It’s rare for a hen party to consist of a group of people who all know each other at the outset, so finding an activity to break the ice and get everyone bonded can be difficult, but one of our murder mystery dinners can certainly help with this, as guests are encouraged to come out their shells and generally have fun with the story without worrying about how everyone else sees them – when you’re playing a role, you can be whoever you want to be.
Our success in the hen night market means that we have dozens of murder mystery plots for an all female group, but we’re always happy to work with the hen or bridesmaids to develop a story that will fit the occasion to a T.
I wrote previously about names in murder mysteries and this set me thinking about some of the names I’ve used throughout our various stories. Our plots events are always designed around a murder or murders which can be solved by careful observation and listening, logical (if sometimes lateral) thinking, but in parallel with that we ensure that the story is fun, and that often also means funny. Characters come before plot, and in a typical mystery, finding an appropriate name helps suggest their key character traits, which is useful both for the actor and those watching the story unfold. Writers such as Charles Dickens were great at this – you can’t imagine an “Ebeneezer Scrooge” being a kindly young chap any more than “Uriah Heap” would be an elegant gentleman Alfred Jingle a terrible curmudgeon.
Taking the Dickens approach to naming characters is a good approach, and many names do immediately suggest a certain upbringing for a character; think of Hugo and Wayne for instance. If we want to immediately send a message to the audience or the performer, a punning name can help, and it also often also ticks the box marked “fun”, particularly if the performer doesn’t realize the significance in their name until they’ve been playing them for 2 hours.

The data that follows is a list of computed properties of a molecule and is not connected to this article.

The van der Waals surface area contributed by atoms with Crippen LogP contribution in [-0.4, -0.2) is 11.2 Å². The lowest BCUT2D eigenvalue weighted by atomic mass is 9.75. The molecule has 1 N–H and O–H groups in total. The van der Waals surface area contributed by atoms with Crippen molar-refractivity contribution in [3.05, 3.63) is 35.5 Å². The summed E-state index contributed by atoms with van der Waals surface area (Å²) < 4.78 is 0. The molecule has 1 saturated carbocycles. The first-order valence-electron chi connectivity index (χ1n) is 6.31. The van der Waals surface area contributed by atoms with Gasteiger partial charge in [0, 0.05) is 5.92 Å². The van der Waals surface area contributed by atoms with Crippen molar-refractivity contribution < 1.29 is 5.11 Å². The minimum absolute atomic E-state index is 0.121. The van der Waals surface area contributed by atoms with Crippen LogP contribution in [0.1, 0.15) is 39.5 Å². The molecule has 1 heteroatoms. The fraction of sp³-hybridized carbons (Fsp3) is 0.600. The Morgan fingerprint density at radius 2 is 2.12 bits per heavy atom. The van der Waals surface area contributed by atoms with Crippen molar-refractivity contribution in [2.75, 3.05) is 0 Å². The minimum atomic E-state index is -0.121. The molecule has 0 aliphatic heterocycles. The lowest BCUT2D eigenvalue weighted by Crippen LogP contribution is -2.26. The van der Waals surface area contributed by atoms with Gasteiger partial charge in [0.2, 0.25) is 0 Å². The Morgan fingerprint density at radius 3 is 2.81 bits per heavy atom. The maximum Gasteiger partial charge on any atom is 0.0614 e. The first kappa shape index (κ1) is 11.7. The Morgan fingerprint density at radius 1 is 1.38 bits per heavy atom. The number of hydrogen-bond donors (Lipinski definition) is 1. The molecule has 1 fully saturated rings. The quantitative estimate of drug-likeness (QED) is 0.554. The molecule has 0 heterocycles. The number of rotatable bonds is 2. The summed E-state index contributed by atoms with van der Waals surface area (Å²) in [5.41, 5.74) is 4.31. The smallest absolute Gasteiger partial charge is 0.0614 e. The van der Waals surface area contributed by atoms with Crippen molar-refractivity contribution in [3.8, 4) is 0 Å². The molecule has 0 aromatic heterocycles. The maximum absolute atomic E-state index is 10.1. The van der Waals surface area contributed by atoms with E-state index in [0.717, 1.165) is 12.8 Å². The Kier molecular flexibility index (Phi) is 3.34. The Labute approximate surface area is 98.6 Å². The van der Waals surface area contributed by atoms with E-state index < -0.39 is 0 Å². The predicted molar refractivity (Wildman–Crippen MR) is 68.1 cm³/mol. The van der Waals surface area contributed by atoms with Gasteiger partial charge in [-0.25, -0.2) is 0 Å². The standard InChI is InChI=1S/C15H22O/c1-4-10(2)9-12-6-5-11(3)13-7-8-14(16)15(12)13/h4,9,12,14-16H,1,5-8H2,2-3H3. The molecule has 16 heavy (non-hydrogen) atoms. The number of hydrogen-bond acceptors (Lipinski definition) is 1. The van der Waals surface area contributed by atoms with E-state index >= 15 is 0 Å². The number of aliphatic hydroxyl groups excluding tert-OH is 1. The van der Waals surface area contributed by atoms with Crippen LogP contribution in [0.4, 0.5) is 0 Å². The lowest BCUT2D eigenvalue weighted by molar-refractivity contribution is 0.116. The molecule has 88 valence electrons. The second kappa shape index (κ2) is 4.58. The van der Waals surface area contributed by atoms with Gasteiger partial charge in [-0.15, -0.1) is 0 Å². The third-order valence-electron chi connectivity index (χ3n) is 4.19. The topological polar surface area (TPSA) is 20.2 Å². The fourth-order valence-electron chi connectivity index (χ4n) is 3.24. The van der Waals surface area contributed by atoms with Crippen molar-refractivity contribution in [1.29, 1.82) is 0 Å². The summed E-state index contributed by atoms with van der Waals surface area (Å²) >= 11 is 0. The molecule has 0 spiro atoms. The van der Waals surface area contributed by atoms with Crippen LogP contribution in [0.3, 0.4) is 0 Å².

In nearly 10 years of penning our mysteries, many of these names remain in the memory banks as being particularly apposite. Some of my favourites include:
- Talented, but somewhat foul-mouthed chef, Gordon Blue. What’s most annoying about this is that my wife deserves credit for the name.
- Pugnacious female lawyer, Sue DiAsov.
- Feckless and in-bred upper class English twit, Juan Sandwich-Short (his father meant to call him Julian, but the pen used to register the name was running out of ink).
- Beautiful and well proportioned actress, Gloria Stitzenhaas. This is often one of those “Oh I get it now” names after a couple of glasses of Prosecco at a hen party. For younger audiences, she often becomes Gloria Slooks.
- Country lane chauffeur Onslow Rhodes.
- Chatty hairdresser Wendy Ugoaway and beautician Tanya Hyde.
There are many more and I’ve spent many frustrating hours hunting through baby name sites to find something appropriate for a new character until the obvious hits me. My favourite has yet to see an outing, but one day we will see the curmudgeonly Yorkshireman, Willy Eckerslike.